Arithmetic of p-Adic Numbers

Anyone who has not touched upon the p-adic numbers might find the topic rather confusing. Truth be told, it is confusing. The arithmetic part of the process can be a bit challenging due to its abstraction. Assuming that the reader is not familiar with the p-adic numbers, we will consider an example to clarify the matter.

Let’s consider the equation $x+64=0$. Any one individual might tell us that the solution is $x=-64$ when we ask them to solve the equation and of course, they would be right. But we wish to know the 5-adic representation of $-64$. We follow the following procedure:

Solution to $x + 64 = 0$ $mod$ $5$ is $x = 1 = 1 * 5^0$

Solution to $x + 64 = 0$ $mod$ $5^2$ is $x = 11 = 1 * 5^0 + 2 * 5^1$

Solution to $x + 64 = 0$ $mod$ $5^3$ is $x = 61 = 1 * 50^0 + 2 * 5^1 + 2 * 5^2$

Solution to $x + 64 = 0$ $mod$ $5^4$ is $x = 561 = 1 * 50^0 + 2 * 5^1 + 2 * 5^2 + 4 * 5^3$

Solution to $x + 64 = 0$ $mod$ $5^5$ is $x = 3061 = 1 * 50^0 + 2 * 5^1 + 2 * 5^2 + 4 * 5^3 + 4 * 5^4$

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Solution to $x + 64 = 0$ $mod$ $5^n$ is $x = 1 *5^0 + 2 * 5^1 . . . 4 * 5^{n-1}$

For  $x + 64 = 0$ $mod$ $5$, we can instantly see that the solution is $x = 1$ since $1 + 64 = 65$ is evenly divisible by $5$. Notice that $x = 1$ can be written as $x = 1 * 5^0$. Now for $x + 64 = 0$ $mod$ $5^2$, we know that when we add $11$ to $64$ which gives us $75$, it will be divisible by $25$. Once again, notice that we can write $x=11$ as $11 = 1 * 5^0 + 2 * 5^1$. The same procedure applies from $x + 64 = 0$ $mod$ $5^3$ all the way up to $x + 64 = 0$ $mod$ $5^n$. In general, we take our $x$ value for $x + 64 = 0$ $mod$ $5^n$ and write the linear combination for it in the form of $x = 1 *5^0 + 2 * 5^1 . . . 4 * 5^{n-1}$.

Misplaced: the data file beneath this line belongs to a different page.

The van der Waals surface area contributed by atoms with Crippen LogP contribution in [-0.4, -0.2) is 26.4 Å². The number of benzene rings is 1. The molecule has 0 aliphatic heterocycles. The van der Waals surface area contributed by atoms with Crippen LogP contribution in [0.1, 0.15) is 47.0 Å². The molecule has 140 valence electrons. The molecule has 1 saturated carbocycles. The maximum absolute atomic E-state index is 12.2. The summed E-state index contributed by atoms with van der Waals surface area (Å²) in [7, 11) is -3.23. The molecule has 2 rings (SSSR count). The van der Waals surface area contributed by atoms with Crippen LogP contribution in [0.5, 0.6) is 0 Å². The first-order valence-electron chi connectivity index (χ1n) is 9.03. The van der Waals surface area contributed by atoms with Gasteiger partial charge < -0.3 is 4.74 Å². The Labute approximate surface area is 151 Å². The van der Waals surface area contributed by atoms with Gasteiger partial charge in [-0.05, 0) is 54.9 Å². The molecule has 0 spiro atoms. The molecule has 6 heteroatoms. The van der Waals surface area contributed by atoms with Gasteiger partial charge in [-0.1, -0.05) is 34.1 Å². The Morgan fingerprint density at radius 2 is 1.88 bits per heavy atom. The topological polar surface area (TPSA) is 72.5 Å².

Following the same procedure, we represent $-64$ in its 5-adic representation as $(1,2,2,4,4,…)$. Although quite interesting, the arithmetic for p-adic representation can be a tedious process. Now that we have seen an example, next we will consider p-adic representation of rational numbers and absolute value on $Q$.

7 thoughts on “Arithmetic of p-Adic Numbers

  1. Samuel Coskey

    It is very interesting to see that p-adic numbers have a “digit” type of representation, just the same way as ordinary decimal numbers have.

    One big difference seems to be that while ordinary decimal integers have finite decimal representations (like -64), p-adic integers (let alone rational or irrational numbers) may already have infinite digit representations like 1,2,2,4,4,….

  2. grantrosandick

    This is an interesting post. I am having a little trouble following your example however. I’m not sure where you are finding the x value for each individual mod5. For example, when you had x+64=0 mod 5, you then have x=1=1+5^0. I guess I get confused when you state that x=1. Is it because it’s mod 5^0? I’m sure if I were studying this lab I would have a better understanding, but for now it is hard for me to fully understand.

  3. Kenny

    Why may I want to represent the solution to some linear equation in $p$-adics? Or, maybe worded better, what is the benefit or application of such a representation?

    1. Ken Coiteux

      One interesting thing is that there are no negative numbers in the p-adics. By solving $x+64=0$ in the fashion above will give a p-adic representation for the inverse of the solution for $x-64=0$.

      1. Ken Coiteux

        After thinking about what I posted, I need to clarify a bit. This expansion of p-adics is a way to represent additive inverses.

  4. Jordan

    As I was somewhat interested in this topic its great to see more of what it is about. I really liked the example you gave to clear up what a p-adic number is. The example was easy to follow and how you ended the post with what will happen next is helpful to see what else will be talked about.

  5. Pingback: Quick Intro to p-adics | MATH 287

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